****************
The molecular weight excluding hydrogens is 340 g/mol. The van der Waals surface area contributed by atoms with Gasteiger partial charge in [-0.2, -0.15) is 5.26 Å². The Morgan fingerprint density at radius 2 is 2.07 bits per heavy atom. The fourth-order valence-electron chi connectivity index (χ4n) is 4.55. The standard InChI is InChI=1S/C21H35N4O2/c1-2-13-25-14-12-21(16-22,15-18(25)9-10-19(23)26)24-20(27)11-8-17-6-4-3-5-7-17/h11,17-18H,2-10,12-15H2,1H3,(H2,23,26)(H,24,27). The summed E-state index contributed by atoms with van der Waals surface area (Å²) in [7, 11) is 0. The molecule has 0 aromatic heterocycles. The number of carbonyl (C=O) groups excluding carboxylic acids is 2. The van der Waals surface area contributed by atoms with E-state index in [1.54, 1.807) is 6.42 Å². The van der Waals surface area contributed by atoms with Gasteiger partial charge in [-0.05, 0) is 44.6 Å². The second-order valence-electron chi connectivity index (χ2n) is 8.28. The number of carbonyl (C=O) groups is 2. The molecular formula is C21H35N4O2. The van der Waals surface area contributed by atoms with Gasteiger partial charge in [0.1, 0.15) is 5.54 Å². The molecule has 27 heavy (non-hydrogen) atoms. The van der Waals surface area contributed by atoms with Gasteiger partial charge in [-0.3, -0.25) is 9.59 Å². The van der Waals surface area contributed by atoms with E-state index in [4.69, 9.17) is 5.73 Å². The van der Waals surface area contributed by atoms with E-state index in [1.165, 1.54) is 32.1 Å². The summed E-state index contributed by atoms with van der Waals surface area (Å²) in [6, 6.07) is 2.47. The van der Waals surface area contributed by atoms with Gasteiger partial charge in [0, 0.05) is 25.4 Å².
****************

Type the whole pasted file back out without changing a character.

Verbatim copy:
The molecular weight excluding hydrogens is 340 g/mol. The van der Waals surface area contributed by atoms with Gasteiger partial charge in [-0.2, -0.15) is 5.26 Å². The Morgan fingerprint density at radius 2 is 2.07 bits per heavy atom. The fourth-order valence-electron chi connectivity index (χ4n) is 4.55. The standard InChI is InChI=1S/C21H35N4O2/c1-2-13-25-14-12-21(16-22,15-18(25)9-10-19(23)26)24-20(27)11-8-17-6-4-3-5-7-17/h11,17-18H,2-10,12-15H2,1H3,(H2,23,26)(H,24,27). The summed E-state index contributed by atoms with van der Waals surface area (Å²) in [7, 11) is 0. The molecule has 0 aromatic heterocycles. The number of carbonyl (C=O) groups excluding carboxylic acids is 2. The van der Waals surface area contributed by atoms with E-state index in [1.54, 1.807) is 6.42 Å². The van der Waals surface area contributed by atoms with Gasteiger partial charge in [-0.05, 0) is 44.6 Å². The second-order valence-electron chi connectivity index (χ2n) is 8.28. The number of carbonyl (C=O) groups is 2. The molecular formula is C21H35N4O2. The van der Waals surface area contributed by atoms with Gasteiger partial charge in [0.1, 0.15) is 5.54 Å². The molecule has 27 heavy (non-hydrogen) atoms. The van der Waals surface area contributed by atoms with Gasteiger partial charge in [-0.3, -0.25) is 9.59 Å². The van der Waals surface area contributed by atoms with E-state index in [4.69, 9.17) is 5.73 Å². The van der Waals surface area contributed by atoms with E-state index in [1.165, 1.54) is 32.1 Å². The summed E-state index contributed by atoms with van der Waals surface area (Å²) in [6, 6.07) is 2.47. The van der Waals surface area contributed by atoms with Gasteiger partial charge in [0, 0.05) is 25.4 Å².